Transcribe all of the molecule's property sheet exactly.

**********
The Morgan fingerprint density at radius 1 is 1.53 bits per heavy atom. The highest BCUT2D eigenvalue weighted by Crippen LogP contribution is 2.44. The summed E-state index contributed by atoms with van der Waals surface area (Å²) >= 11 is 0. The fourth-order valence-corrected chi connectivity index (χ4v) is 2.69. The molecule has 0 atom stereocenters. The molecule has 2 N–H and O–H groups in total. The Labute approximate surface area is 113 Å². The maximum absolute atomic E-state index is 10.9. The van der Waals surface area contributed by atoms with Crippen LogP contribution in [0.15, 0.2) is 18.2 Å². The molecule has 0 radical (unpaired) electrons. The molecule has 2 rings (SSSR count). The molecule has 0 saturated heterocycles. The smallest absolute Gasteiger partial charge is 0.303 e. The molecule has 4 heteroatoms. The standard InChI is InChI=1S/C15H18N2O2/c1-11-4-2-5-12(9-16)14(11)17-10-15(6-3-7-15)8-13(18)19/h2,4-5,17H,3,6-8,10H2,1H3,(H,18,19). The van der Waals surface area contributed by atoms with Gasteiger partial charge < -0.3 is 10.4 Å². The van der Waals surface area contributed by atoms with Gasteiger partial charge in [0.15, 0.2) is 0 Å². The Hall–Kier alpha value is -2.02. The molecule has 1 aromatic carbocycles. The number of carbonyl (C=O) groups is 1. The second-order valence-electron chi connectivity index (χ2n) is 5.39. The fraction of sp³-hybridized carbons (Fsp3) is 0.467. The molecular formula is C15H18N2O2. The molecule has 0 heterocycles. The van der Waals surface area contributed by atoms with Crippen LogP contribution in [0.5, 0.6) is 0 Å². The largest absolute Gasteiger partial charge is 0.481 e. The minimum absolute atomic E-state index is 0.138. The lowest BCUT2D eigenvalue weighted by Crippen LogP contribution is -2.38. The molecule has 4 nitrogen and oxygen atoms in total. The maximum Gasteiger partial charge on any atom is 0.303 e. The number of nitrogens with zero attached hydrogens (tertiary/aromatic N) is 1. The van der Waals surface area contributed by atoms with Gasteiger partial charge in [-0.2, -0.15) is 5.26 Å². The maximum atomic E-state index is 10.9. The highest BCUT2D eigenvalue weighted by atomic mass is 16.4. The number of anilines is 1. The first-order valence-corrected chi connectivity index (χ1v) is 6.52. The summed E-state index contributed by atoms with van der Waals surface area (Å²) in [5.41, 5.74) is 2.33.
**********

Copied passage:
The Morgan fingerprint density at radius 1 is 1.53 bits per heavy atom. The highest BCUT2D eigenvalue weighted by Crippen LogP contribution is 2.44. The summed E-state index contributed by atoms with van der Waals surface area (Å²) >= 11 is 0. The fourth-order valence-corrected chi connectivity index (χ4v) is 2.69. The molecule has 0 atom stereocenters. The molecule has 2 N–H and O–H groups in total. The Labute approximate surface area is 113 Å². The maximum absolute atomic E-state index is 10.9. The van der Waals surface area contributed by atoms with Crippen LogP contribution in [0.15, 0.2) is 18.2 Å². The molecule has 0 radical (unpaired) electrons. The molecule has 2 rings (SSSR count). The molecule has 0 saturated heterocycles. The smallest absolute Gasteiger partial charge is 0.303 e. The molecule has 4 heteroatoms. The standard InChI is InChI=1S/C15H18N2O2/c1-11-4-2-5-12(9-16)14(11)17-10-15(6-3-7-15)8-13(18)19/h2,4-5,17H,3,6-8,10H2,1H3,(H,18,19). The van der Waals surface area contributed by atoms with Gasteiger partial charge < -0.3 is 10.4 Å². The van der Waals surface area contributed by atoms with Gasteiger partial charge in [0.15, 0.2) is 0 Å². The Hall–Kier alpha value is -2.02. The molecule has 1 aromatic carbocycles. The number of carbonyl (C=O) groups is 1. The second-order valence-electron chi connectivity index (χ2n) is 5.39. The fraction of sp³-hybridized carbons (Fsp3) is 0.467. The molecular formula is C15H18N2O2. The molecule has 0 heterocycles. The van der Waals surface area contributed by atoms with Crippen LogP contribution in [0.5, 0.6) is 0 Å². The largest absolute Gasteiger partial charge is 0.481 e. The minimum absolute atomic E-state index is 0.138. The lowest BCUT2D eigenvalue weighted by Crippen LogP contribution is -2.38. The molecule has 4 nitrogen and oxygen atoms in total. The maximum Gasteiger partial charge on any atom is 0.303 e. The number of nitrogens with zero attached hydrogens (tertiary/aromatic N) is 1. The van der Waals surface area contributed by atoms with Gasteiger partial charge in [-0.2, -0.15) is 5.26 Å². The maximum atomic E-state index is 10.9. The highest BCUT2D eigenvalue weighted by atomic mass is 16.4. The number of anilines is 1. The first-order valence-corrected chi connectivity index (χ1v) is 6.52. The summed E-state index contributed by atoms with van der Waals surface area (Å²) in [5.41, 5.74) is 2.33.